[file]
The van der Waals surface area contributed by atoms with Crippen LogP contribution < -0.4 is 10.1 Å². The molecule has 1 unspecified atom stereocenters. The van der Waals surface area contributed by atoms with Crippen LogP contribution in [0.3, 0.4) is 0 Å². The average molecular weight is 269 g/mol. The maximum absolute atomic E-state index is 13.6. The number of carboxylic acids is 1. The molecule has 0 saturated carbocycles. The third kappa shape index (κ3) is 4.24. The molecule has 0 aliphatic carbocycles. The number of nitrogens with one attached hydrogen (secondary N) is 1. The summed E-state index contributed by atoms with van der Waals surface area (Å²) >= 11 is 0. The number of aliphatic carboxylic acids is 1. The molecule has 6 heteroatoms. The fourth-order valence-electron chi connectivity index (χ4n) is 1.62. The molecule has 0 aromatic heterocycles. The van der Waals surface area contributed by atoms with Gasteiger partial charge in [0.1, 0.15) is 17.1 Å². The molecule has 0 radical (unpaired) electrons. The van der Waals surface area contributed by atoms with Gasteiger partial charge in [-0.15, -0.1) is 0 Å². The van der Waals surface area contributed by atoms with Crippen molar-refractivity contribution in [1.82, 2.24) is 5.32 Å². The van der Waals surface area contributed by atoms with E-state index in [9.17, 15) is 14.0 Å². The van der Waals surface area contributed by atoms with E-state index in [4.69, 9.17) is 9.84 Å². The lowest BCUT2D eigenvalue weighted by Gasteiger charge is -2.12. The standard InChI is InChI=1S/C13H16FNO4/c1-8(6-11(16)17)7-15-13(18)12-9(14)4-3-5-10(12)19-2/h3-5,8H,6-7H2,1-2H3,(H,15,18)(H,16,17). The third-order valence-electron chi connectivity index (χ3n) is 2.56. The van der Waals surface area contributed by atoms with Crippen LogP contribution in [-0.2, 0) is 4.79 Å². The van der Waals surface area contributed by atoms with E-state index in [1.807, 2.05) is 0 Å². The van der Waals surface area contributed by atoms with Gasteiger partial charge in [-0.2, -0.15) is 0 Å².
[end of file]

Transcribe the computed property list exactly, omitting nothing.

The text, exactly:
The van der Waals surface area contributed by atoms with Crippen LogP contribution < -0.4 is 10.1 Å². The molecule has 1 unspecified atom stereocenters. The van der Waals surface area contributed by atoms with Crippen LogP contribution in [0.3, 0.4) is 0 Å². The average molecular weight is 269 g/mol. The maximum absolute atomic E-state index is 13.6. The number of carboxylic acids is 1. The molecule has 0 saturated carbocycles. The third kappa shape index (κ3) is 4.24. The molecule has 0 aliphatic carbocycles. The number of nitrogens with one attached hydrogen (secondary N) is 1. The summed E-state index contributed by atoms with van der Waals surface area (Å²) >= 11 is 0. The number of aliphatic carboxylic acids is 1. The molecule has 6 heteroatoms. The fourth-order valence-electron chi connectivity index (χ4n) is 1.62. The molecule has 0 aromatic heterocycles. The van der Waals surface area contributed by atoms with Gasteiger partial charge in [0.1, 0.15) is 17.1 Å². The molecule has 0 radical (unpaired) electrons. The van der Waals surface area contributed by atoms with Gasteiger partial charge in [-0.15, -0.1) is 0 Å². The van der Waals surface area contributed by atoms with Crippen molar-refractivity contribution in [1.82, 2.24) is 5.32 Å². The van der Waals surface area contributed by atoms with E-state index in [9.17, 15) is 14.0 Å². The van der Waals surface area contributed by atoms with E-state index in [4.69, 9.17) is 9.84 Å². The lowest BCUT2D eigenvalue weighted by Gasteiger charge is -2.12. The standard InChI is InChI=1S/C13H16FNO4/c1-8(6-11(16)17)7-15-13(18)12-9(14)4-3-5-10(12)19-2/h3-5,8H,6-7H2,1-2H3,(H,15,18)(H,16,17). The third-order valence-electron chi connectivity index (χ3n) is 2.56. The van der Waals surface area contributed by atoms with Crippen LogP contribution in [-0.2, 0) is 4.79 Å². The van der Waals surface area contributed by atoms with E-state index in [1.807, 2.05) is 0 Å². The van der Waals surface area contributed by atoms with Gasteiger partial charge in [-0.2, -0.15) is 0 Å².